The patent system could be used to regulate gene editing, writes the University of Michigan's Shobita Parthasarathy at Nature in an opinion piece.
Advisory groups in both the US and the UK have recommended oversight measures for gene editing be established, but Parthasarathy notes that laws for emerging biotechnologies often take a long time to be put into place, if at all. Instead, she notes that patents have been used in the past to regulate, for instance, atomic energy, and, currently, EU directives limit the patenting of modified animals and prohibit the patenting of methods to modify human sperm, eggs, or embryos.
Parthasarathy proposes that the US develop a working group to organize a gene-editing patent advisory committee. That committee would then develop a regulatory framework for reviewing and granting gene-editing patents. Through this, she says, the committee could determine which inventions are important to the public and keep an eye on how they are used and licensed.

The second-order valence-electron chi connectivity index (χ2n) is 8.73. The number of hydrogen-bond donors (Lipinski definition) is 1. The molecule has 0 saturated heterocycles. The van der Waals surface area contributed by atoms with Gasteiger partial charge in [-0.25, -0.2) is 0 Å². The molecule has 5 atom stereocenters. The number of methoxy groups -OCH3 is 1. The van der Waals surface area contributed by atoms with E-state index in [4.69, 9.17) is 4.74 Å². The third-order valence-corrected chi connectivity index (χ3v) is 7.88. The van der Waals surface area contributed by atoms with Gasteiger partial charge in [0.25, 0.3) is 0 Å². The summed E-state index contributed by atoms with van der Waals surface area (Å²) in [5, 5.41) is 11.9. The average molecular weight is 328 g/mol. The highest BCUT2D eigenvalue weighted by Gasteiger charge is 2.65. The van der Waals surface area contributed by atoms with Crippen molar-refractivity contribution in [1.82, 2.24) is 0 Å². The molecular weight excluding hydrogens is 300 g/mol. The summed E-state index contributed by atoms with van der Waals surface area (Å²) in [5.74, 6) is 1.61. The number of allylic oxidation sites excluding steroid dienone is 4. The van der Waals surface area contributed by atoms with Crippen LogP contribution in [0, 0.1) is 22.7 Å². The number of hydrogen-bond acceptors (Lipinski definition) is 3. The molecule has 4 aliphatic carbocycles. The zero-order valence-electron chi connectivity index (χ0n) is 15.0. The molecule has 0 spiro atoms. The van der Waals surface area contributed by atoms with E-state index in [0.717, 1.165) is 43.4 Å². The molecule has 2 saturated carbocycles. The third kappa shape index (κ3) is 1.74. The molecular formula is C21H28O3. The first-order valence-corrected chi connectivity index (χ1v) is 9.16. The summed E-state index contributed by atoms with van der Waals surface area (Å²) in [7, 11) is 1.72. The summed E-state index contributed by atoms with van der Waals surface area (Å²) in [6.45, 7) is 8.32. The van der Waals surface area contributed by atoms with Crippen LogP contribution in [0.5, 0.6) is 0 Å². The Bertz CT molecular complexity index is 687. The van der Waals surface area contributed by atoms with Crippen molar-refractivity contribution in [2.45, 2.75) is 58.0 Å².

"[E]xisting approaches, and the entities that are conventionally tasked with overseeing areas of scientific research, seem ill-equipped to address complex societal and value-based concerns in an increasingly privatized world," she writes. "Patents, which affect the thousands of investigators now using CRISPR-Cas9 in both the private and public sector, should be part of the mix."